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Blue Apron's sharply lower IPO price actually helps the company, says analyst

  • The IPO market "discovered a much better price for Blue Apron," IPO analyst Kathleen Smith tells CNBC.
  • "It needed this discount," she added.

Blue Apron's sharply lower IPO price actually helps the company on its first trading day, analyst Kathleen Smith told CNBC on Thursday.

The IPO market "discovered a much better price for Blue Apron. This will help the IPO trade well today. It needed this discount," Smith, a manager of IPO-focused exchange-traded funds at Renaissance Capital, said on "Squawk Box."

Smith spoke before the meal-kit delivery company opened on the New York Stock Exchange on Thursday, under the ticker symbol "APRN." It priced its initial public offering at $10 per share.

Blue Apron, which is the first U.S.small meal-kit business to go public, slashed its IPO range on Wednesday in an amended filing. It now expects to price the offering at between $10 and $11 a share, down from its original estimate of $15 to $17 a share.

The company's rivals include HelloFresh and Plated, which ship boxes to customer's doorsteps with raw ingredients needed to cook home meals. And Amazon, who already sells meal kits in some cities, is expected to shake up the industry after announcing plans earlier this month to buy Whole Foods.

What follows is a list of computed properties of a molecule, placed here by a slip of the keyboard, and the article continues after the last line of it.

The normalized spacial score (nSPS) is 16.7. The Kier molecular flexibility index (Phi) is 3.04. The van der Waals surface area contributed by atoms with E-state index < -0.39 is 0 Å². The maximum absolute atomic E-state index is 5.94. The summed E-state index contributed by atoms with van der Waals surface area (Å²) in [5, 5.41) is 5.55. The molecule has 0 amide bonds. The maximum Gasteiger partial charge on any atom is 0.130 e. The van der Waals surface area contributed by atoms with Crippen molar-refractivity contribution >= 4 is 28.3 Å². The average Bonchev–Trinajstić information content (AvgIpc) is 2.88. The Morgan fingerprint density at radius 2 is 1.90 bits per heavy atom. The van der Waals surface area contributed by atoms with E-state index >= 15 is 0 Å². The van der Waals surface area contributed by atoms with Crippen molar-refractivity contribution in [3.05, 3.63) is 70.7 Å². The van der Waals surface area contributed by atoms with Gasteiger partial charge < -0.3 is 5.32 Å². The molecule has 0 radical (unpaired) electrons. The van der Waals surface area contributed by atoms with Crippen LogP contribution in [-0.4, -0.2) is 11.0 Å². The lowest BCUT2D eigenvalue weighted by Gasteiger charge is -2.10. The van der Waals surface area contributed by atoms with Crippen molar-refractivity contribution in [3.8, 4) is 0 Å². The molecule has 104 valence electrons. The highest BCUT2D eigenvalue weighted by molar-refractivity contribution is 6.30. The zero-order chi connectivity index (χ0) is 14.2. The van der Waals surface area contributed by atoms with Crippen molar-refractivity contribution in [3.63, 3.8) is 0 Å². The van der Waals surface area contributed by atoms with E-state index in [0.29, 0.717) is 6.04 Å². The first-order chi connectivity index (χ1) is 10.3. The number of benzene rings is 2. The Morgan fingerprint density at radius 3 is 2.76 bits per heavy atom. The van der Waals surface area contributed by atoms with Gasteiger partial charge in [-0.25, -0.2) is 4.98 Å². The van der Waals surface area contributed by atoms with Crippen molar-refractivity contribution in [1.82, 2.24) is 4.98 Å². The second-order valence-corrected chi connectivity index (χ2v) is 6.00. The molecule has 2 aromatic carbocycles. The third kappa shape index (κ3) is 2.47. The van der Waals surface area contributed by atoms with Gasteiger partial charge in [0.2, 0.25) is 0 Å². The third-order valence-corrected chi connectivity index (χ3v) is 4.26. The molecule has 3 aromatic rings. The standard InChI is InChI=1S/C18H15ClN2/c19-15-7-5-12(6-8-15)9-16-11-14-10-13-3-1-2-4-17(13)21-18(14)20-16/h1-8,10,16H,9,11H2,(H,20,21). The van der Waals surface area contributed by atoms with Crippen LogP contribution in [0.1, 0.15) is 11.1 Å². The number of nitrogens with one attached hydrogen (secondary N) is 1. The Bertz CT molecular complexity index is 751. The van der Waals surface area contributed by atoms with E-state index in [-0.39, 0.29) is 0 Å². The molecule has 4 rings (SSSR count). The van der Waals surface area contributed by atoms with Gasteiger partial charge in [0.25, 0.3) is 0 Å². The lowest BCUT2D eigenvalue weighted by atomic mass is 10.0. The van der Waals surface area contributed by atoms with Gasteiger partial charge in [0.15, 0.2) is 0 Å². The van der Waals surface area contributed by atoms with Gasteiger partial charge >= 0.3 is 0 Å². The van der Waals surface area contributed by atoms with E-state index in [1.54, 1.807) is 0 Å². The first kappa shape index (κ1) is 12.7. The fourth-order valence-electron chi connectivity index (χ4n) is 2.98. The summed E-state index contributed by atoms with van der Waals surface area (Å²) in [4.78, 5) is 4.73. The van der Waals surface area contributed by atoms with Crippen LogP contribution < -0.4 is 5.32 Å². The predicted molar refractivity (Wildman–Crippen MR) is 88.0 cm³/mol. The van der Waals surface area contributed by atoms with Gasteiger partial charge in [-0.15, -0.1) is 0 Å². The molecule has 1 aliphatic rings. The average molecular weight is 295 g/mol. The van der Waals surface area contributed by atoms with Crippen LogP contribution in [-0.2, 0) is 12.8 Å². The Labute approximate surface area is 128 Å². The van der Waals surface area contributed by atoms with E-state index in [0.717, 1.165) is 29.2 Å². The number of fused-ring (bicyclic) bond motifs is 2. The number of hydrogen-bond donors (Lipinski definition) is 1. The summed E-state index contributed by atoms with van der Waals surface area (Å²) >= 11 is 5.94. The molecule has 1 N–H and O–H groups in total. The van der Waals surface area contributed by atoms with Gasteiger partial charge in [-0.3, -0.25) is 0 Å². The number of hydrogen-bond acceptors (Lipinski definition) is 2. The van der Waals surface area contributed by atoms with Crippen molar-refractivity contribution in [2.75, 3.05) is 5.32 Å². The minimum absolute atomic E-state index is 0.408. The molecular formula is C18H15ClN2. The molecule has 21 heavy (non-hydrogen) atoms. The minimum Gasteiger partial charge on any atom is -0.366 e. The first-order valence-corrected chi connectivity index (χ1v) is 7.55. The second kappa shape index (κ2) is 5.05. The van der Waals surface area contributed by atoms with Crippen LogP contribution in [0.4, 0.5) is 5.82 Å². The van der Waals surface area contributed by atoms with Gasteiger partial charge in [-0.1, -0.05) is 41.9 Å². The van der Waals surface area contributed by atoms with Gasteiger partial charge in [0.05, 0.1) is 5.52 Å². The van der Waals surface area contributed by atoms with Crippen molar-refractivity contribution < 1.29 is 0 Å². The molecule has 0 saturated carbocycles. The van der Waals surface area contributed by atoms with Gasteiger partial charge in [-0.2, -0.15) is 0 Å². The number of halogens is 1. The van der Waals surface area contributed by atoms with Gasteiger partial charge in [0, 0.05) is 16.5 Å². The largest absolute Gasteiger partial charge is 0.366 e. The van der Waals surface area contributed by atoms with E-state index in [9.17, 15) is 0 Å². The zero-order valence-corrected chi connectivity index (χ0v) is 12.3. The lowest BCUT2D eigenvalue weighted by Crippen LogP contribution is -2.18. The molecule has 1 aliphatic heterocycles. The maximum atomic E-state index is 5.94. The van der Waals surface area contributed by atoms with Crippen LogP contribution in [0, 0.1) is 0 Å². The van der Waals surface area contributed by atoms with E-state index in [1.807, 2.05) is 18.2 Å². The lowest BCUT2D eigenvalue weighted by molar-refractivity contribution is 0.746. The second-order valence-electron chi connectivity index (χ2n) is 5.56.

(Source: Squawk Box)

Smith said Amazon's purchase of Whole Foods didn't help Blue Apron's IPO, but it wasn't the only factor that dampened the company's offering. "There's a lot of competition. With all these companies, there is tremendous competition," she said.

Blue Apron, which was founded five years ago, has never made a profit. But its revenue skyrocketed to $795.4 million last year, more than double its level in 2015.

Like other meal-kit companies, Blue Apron has spent a lot on marketing, which affected its latest quarter, Smith said. But "if you believe the home-kit meal delivery business is an important area of the economy, then Blue Apron is a leader," she said.

— The Associated Press and CNBC's Leslie Picker contributed to this report.

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